California Set For A 10-Cent Gas Tax Hike

When gas prices tumbled in late 2014 and early 2015, many states quietly considered, and some proposed, to take advantage of the "gas savings" and quietly institute a tax surcharge to fill up empty state coffers: after all it is much easier to implement price increases when the prevailing prices are lower than recent benchmark levels. So now that gas prices have resumed their climb in the footsteps of the price of crude oil, many assumed such "tax" proposals would quickly disappear, especially since all the speculation about a gas savings-driven spending surge by the US middle class turned out to be bogus.

It turns out such assumptions would be incorrect. According to the Hill, California is now officially considering increasing the amount of money drivers in their state will have to pay at the pump to help pay for transportation projects as federal road funding dries up. 

Legislation has been in introduced in the California state Senate that would increase the state’s approximately 47 cents-per-gallon gas tax by 10 cents.

Presenting California's latest tax:

The new California fuel levy, which would be the state's first increase since 1994, will be collected on top of an 18.4-cents-per-gallon federal gas tax that is charged to all drivers in the nation to fill the federal government’s transportation funding coffers. 

 

The American Petroleum Institute says the gas tax increase will bring the total amount of money that drivers in California are charged at the pump to more than 75 cents per gallon.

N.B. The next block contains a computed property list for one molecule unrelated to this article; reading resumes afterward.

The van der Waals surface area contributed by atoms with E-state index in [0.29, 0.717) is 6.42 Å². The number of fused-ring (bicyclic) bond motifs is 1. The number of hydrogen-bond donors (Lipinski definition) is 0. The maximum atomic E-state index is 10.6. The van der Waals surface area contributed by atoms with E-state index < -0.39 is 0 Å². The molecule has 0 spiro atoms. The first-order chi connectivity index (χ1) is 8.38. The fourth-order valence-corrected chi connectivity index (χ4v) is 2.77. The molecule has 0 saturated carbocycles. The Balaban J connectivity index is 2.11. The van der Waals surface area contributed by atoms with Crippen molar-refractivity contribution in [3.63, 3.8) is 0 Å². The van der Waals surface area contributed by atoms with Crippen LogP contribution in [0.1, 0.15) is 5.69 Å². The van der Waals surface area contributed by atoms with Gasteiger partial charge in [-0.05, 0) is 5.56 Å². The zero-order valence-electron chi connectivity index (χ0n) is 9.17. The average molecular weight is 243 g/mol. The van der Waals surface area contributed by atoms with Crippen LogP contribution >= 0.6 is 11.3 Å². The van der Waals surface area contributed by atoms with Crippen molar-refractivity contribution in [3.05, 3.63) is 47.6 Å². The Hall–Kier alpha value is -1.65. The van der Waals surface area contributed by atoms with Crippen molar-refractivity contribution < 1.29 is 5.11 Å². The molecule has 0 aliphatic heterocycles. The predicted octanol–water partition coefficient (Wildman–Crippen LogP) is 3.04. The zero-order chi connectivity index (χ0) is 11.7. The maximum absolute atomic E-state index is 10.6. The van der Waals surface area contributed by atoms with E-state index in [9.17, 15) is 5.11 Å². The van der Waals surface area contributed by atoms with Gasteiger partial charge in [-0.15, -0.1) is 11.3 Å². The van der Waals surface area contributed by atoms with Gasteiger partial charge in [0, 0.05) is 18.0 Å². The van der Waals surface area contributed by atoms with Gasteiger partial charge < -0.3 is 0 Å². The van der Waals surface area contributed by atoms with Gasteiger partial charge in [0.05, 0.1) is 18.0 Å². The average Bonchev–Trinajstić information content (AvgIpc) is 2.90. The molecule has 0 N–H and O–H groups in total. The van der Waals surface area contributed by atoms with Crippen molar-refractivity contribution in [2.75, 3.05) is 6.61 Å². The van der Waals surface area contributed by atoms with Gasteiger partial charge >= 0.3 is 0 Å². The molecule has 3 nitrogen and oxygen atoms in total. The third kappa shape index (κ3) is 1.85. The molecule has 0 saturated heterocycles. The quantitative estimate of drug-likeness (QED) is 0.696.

The state is the latest to consider increasing its gas tax in recent years as federal transportation funding has dried up.

California is not the only state taking advantage of what most on Wall Street call merely a transitory dip in prices:

Transportation advocates in Washington have pointed to the willingness of states like California to raise their own gas tax as evidence that a national hike would be politically palatable this year.

 

Conservative groups in Washington have made clear that they would consider an increase in the federal fuel levy a tax hike, however.

A gas tax hike is being contemplated not only at the state level, but at the Federal as well: "Lawmakers in Congress are currently facing a July 31 deadline for the expiration of federal transportation funding, and they are struggling to come up with a way to pay for a long-term extension of the measure after passing a patch in May that last only two months."

Ironically, recent improvements in gas efficiency have meant bad news for the US department of transportation, whose tax revenue has been declining as less gas is being sold at the pump: "The national gas tax has been the traditional source of transportation funding since its inception in the 1930s. The tax has not been increased since 1993, however, and improvements in auto fuel efficiency have sapped its purchasing power. 

The federal government typically spends about $50 billion per year on transportation projects, but the gas tax only brings in approximately $34 billion annually at its current rate.

There is a reason for the saying: "if it moves, tax it", and with the US government in a constant underfunded state, it is likely only a matter of time before at least part of the gap with recent trendline gas prices is closed courtesy of Uncle Sam.

The irony, as California drivers are about to find out, is that as of this moment gas prices are just fractionally below where they were a year ago.

In fact, should oil prices rise by another $5 or so dollars, and the entire gap from a year ago will be filled. Said gap will be filled that much faster if the state Senate decides California drivers should be punished for not taking advantage of their "gas savings" when they could, and slaps them with a tax surcharge.

Which would be doubly ironic, because in the fight between OPEC and US shale, the biggest winners may end up none other than America's rapidly cash-burning states.